Leashes 101: It’s that Time Again

It’s time to talk about leashes. Why we need them. What kind to use. What kind not to use and how to take care of them. Again.  Lots of new folks are joining us on the water during the pandemic so here’s a primer.

Why We need Them

Leashes keep you connected to your board (or canoe or surfski for that matter.) And after all, your board is the biggest Personal Floatation Device available to you on the water. Staying connected to the board increases your ability to self-rescue and it increases your likelihood of being rescued by someone else, should you need it, especially in the event of injury.

Why We Need Leashes Even on Calm, Flat Water

Harken back to high school physics we we learned Newton’s Third Law of Motion:

For every action there is an equal and opposite reaction.

That means if you fall off your board and launch yourself to port, the board will react in kind, with the same amount of force, launching itself to the starboard. If you fall off the back, the board will launch forward, away from you. Should you end up hurt, your board is not necessarily going to be right there to grab on, without some sort of swim, which you may not be able to do. If there is any current or any amount of wind, even a small breeze, that could propel the board even farther away from you, making recovery or rescue problematic.

But, by wearing a leash, you keep that from happening. You can easily retrieve the board without an unnecessary expenditure of extra energy. Even on a small lake.

Leashes are even more essential if you are:

  • Surfing
  • Downwinding
  • Paddling in rougher conditions (Rough relative to your skill level)
  • Paddling in cold conditions

In fact, some beach communities have local ordinances requiring the use of a leash if surfing. No leash, no session. And you might get fined.

What Kind of Leash to Use

If you are paddling on flatwater, generally a coiled leash is preferable. That will aid in the board springing back to you after a fall. Also, the leash trailing behind you is more likely to stay out of your way.


For surfing and downwinding, a straight, uncoiled leash is preferable. In the surf zone, you do not want the board to come springing back at you, where it could collide with your head or another part of your body. Same with downwinding.

For whitewater paddling or fast river paddling, use a quick release leash so that you can separate from from it and the board if it gets caught on something. Some whitewater paddlers will forgo the leash. But if you use one, make sure it is the quick release type.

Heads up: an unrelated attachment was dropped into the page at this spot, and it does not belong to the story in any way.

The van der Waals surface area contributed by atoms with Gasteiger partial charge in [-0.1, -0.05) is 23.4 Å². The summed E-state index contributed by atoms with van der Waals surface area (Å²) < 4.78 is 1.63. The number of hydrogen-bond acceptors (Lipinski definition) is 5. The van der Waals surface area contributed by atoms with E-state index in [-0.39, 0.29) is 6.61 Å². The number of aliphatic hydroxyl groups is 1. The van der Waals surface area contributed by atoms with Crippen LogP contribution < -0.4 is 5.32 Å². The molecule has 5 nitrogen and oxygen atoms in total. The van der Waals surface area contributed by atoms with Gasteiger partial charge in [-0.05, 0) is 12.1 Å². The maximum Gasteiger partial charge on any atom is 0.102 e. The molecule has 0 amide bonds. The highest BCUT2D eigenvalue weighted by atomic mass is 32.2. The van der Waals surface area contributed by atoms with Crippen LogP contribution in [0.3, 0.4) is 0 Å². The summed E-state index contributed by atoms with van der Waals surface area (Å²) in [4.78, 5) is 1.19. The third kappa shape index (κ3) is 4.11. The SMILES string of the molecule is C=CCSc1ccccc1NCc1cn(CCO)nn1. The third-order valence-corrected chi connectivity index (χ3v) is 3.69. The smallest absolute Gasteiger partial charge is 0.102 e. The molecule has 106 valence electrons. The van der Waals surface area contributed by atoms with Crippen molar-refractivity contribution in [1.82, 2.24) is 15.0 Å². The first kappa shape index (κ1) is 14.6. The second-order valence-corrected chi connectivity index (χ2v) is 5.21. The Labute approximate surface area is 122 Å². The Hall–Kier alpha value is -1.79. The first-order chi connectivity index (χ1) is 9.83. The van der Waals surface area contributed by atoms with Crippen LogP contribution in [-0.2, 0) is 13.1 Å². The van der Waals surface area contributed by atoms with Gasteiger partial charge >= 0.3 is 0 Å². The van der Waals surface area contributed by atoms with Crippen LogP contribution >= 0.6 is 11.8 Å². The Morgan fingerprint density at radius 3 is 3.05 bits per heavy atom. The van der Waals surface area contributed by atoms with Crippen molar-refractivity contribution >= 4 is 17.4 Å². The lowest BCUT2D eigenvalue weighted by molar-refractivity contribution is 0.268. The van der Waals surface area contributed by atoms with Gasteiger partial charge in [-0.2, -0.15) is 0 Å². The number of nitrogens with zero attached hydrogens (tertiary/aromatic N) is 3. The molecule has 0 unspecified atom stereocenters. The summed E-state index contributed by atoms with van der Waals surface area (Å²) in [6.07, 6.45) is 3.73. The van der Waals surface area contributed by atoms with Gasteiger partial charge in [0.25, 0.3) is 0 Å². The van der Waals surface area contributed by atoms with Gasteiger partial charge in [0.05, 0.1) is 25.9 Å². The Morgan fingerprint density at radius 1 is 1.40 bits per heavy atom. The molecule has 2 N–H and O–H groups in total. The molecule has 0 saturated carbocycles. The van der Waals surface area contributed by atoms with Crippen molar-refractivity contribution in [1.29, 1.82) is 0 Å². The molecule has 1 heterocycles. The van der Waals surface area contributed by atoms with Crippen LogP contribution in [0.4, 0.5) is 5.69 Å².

Calf and Ankle Leashes

Calf leashes are worn just below the knee. The cuff of the calf leash is longer so that it will fit snuggly around the top of the calf. Wearing the leash in this spot helps keep the leash out of your way as you step back toward the tail for things like pivot/buoy turns or when trimming the board in downwinding and to keep the board from pearling or nosediving when surfing.

Ankle leashes are fine for general paddling.

Purchase a leash that is equal to or a bit longer than the length of your board

How to Wear the Leash

  • Wear the leash on your dominate leg – which is usually the leg that you would step back with as you move into surf stance or to do a pivot turn.
  • Regardless of where you wear the leash cuff, it needs to be snug.
  • Always keep the spine of the leash – the hard part that swivels and attaches the leash cord to the cuff- to the outside of your leg or ankle and facing away.
  • If you are wearing a quick release leash, make sure it is attached to a spot where you can easily grab the release pull or toggle.

Caring for the Leash

Check the condition of your leash regularly. Like all things, over time, with normal wear and tear, leashes can and will fail. It’s not a matter of if but when.

Check the actual leash cordage for nicks, cuts, and other signs of wear. Replace if you see any.

Check the spines at the cuff and at where it attaches to the velcro straps that attach it to the board. Look for damage, check that it still swivels. Bend it back and forth to reveal any hard-to-see cuts or damage. Replace if necessary.

Check the velcro and make sure it is still “sticky” and look for wear and tear.

Check check check the leash strings!!! This might be the most overlooked piece of sup gear! The string is what attaches your leash to the board.  The string is most likely the first thing to wear out and or dry rot. Replace it often! That string is more apt than any other part of the leash to fail in rough conditions. Consider using two leash strings in heavy conditions like you might experience on the Maliko Run or in the Columbia River Gorge.

Don’t drag your leash behind you in the sand or dirt and grass when carrying it, especially when it’s wet.  Debris will get stick in the hooks and loops of the the Velcro, making it hard to attach snuggly and leading to break down on the fabric.A

Always remove the leash for transport on top of the car.

Tips and Tricks

  • Keep an extra leash with you, in your paddle gear bag, in case someone needs one.
  • Keep extra leash strings in your “Save a Paddle Kit” in case yours breaks or is rotted, or in case someone else needs one.
  • If you need to take your ankle leash off because it is tangled or caught on something and you are in the water and cannot reach it do this: slip your paddle behind/underneath your knee and it will help float your leg up, making it easier to reach your cuff.

Most importantly- just wear it.